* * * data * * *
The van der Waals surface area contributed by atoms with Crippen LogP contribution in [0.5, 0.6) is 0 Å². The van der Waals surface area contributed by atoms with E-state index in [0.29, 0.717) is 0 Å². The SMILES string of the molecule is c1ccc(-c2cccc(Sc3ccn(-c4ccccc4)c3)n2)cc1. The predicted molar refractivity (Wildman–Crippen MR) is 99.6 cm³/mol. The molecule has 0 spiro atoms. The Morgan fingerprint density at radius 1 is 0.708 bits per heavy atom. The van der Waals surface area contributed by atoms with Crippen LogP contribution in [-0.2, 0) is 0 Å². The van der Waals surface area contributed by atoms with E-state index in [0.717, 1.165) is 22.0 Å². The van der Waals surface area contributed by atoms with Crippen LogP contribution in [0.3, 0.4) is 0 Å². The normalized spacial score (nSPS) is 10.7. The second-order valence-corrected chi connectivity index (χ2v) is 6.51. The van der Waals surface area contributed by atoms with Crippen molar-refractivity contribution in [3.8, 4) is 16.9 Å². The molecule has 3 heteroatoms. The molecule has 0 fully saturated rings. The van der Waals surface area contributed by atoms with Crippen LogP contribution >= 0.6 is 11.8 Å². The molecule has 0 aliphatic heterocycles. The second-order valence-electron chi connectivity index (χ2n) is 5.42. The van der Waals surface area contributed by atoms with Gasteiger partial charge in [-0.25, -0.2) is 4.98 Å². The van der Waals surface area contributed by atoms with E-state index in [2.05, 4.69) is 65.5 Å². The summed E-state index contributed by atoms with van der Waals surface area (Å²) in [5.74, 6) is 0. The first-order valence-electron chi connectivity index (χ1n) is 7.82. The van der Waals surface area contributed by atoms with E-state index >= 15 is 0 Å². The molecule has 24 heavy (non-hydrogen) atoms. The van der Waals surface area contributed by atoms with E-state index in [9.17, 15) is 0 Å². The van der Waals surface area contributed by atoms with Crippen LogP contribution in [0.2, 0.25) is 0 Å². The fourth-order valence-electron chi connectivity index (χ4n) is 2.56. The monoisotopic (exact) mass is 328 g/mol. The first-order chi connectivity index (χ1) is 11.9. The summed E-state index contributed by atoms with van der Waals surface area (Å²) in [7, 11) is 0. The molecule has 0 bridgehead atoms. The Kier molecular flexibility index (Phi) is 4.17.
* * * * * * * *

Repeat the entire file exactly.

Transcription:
The van der Waals surface area contributed by atoms with Crippen LogP contribution in [0.5, 0.6) is 0 Å². The van der Waals surface area contributed by atoms with E-state index in [0.29, 0.717) is 0 Å². The SMILES string of the molecule is c1ccc(-c2cccc(Sc3ccn(-c4ccccc4)c3)n2)cc1. The predicted molar refractivity (Wildman–Crippen MR) is 99.6 cm³/mol. The molecule has 0 spiro atoms. The Morgan fingerprint density at radius 1 is 0.708 bits per heavy atom. The van der Waals surface area contributed by atoms with Crippen LogP contribution in [-0.2, 0) is 0 Å². The van der Waals surface area contributed by atoms with E-state index in [0.717, 1.165) is 22.0 Å². The van der Waals surface area contributed by atoms with Crippen LogP contribution in [0.3, 0.4) is 0 Å². The normalized spacial score (nSPS) is 10.7. The second-order valence-corrected chi connectivity index (χ2v) is 6.51. The van der Waals surface area contributed by atoms with Crippen molar-refractivity contribution in [3.8, 4) is 16.9 Å². The molecule has 3 heteroatoms. The molecule has 0 fully saturated rings. The van der Waals surface area contributed by atoms with Crippen LogP contribution >= 0.6 is 11.8 Å². The molecule has 0 aliphatic heterocycles. The second-order valence-electron chi connectivity index (χ2n) is 5.42. The van der Waals surface area contributed by atoms with Gasteiger partial charge in [-0.25, -0.2) is 4.98 Å². The van der Waals surface area contributed by atoms with E-state index in [2.05, 4.69) is 65.5 Å². The summed E-state index contributed by atoms with van der Waals surface area (Å²) in [5.74, 6) is 0. The first-order valence-electron chi connectivity index (χ1n) is 7.82. The van der Waals surface area contributed by atoms with E-state index >= 15 is 0 Å². The molecule has 24 heavy (non-hydrogen) atoms. The van der Waals surface area contributed by atoms with E-state index in [9.17, 15) is 0 Å². The van der Waals surface area contributed by atoms with Crippen LogP contribution in [0.2, 0.25) is 0 Å². The fourth-order valence-electron chi connectivity index (χ4n) is 2.56. The monoisotopic (exact) mass is 328 g/mol. The first-order chi connectivity index (χ1) is 11.9. The summed E-state index contributed by atoms with van der Waals surface area (Å²) in [7, 11) is 0. The molecule has 0 bridgehead atoms. The Kier molecular flexibility index (Phi) is 4.17.